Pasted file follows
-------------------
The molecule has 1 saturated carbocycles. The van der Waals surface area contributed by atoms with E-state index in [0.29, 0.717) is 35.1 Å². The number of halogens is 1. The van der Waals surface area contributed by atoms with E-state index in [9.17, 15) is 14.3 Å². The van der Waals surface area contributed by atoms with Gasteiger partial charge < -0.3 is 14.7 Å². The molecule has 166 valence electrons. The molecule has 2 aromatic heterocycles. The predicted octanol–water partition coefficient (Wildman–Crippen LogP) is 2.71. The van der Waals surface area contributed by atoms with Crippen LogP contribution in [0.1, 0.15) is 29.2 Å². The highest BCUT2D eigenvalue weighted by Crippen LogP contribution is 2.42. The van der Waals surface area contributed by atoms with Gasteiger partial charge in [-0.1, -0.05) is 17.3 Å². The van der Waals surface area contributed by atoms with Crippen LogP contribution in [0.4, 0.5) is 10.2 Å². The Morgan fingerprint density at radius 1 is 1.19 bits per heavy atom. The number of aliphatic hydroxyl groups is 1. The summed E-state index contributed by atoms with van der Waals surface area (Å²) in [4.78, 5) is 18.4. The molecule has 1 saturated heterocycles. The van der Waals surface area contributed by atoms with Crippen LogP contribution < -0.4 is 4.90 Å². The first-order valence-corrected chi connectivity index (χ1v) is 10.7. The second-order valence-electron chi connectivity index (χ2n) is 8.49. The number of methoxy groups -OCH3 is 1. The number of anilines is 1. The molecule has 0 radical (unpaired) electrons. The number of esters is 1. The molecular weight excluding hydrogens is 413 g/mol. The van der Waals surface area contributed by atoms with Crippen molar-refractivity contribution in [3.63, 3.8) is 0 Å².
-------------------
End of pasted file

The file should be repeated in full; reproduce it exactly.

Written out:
The molecule has 1 saturated carbocycles. The van der Waals surface area contributed by atoms with E-state index in [0.29, 0.717) is 35.1 Å². The number of halogens is 1. The van der Waals surface area contributed by atoms with E-state index in [9.17, 15) is 14.3 Å². The van der Waals surface area contributed by atoms with Gasteiger partial charge < -0.3 is 14.7 Å². The molecule has 166 valence electrons. The molecule has 2 aromatic heterocycles. The predicted octanol–water partition coefficient (Wildman–Crippen LogP) is 2.71. The van der Waals surface area contributed by atoms with Crippen LogP contribution in [0.1, 0.15) is 29.2 Å². The highest BCUT2D eigenvalue weighted by Crippen LogP contribution is 2.42. The van der Waals surface area contributed by atoms with Gasteiger partial charge in [-0.1, -0.05) is 17.3 Å². The van der Waals surface area contributed by atoms with Crippen LogP contribution in [0.4, 0.5) is 10.2 Å². The Morgan fingerprint density at radius 1 is 1.19 bits per heavy atom. The number of aliphatic hydroxyl groups is 1. The summed E-state index contributed by atoms with van der Waals surface area (Å²) in [4.78, 5) is 18.4. The molecule has 1 saturated heterocycles. The van der Waals surface area contributed by atoms with Crippen LogP contribution < -0.4 is 4.90 Å². The first-order valence-corrected chi connectivity index (χ1v) is 10.7. The second-order valence-electron chi connectivity index (χ2n) is 8.49. The number of methoxy groups -OCH3 is 1. The number of anilines is 1. The molecule has 0 radical (unpaired) electrons. The number of esters is 1. The molecular weight excluding hydrogens is 413 g/mol. The van der Waals surface area contributed by atoms with Crippen molar-refractivity contribution in [3.63, 3.8) is 0 Å².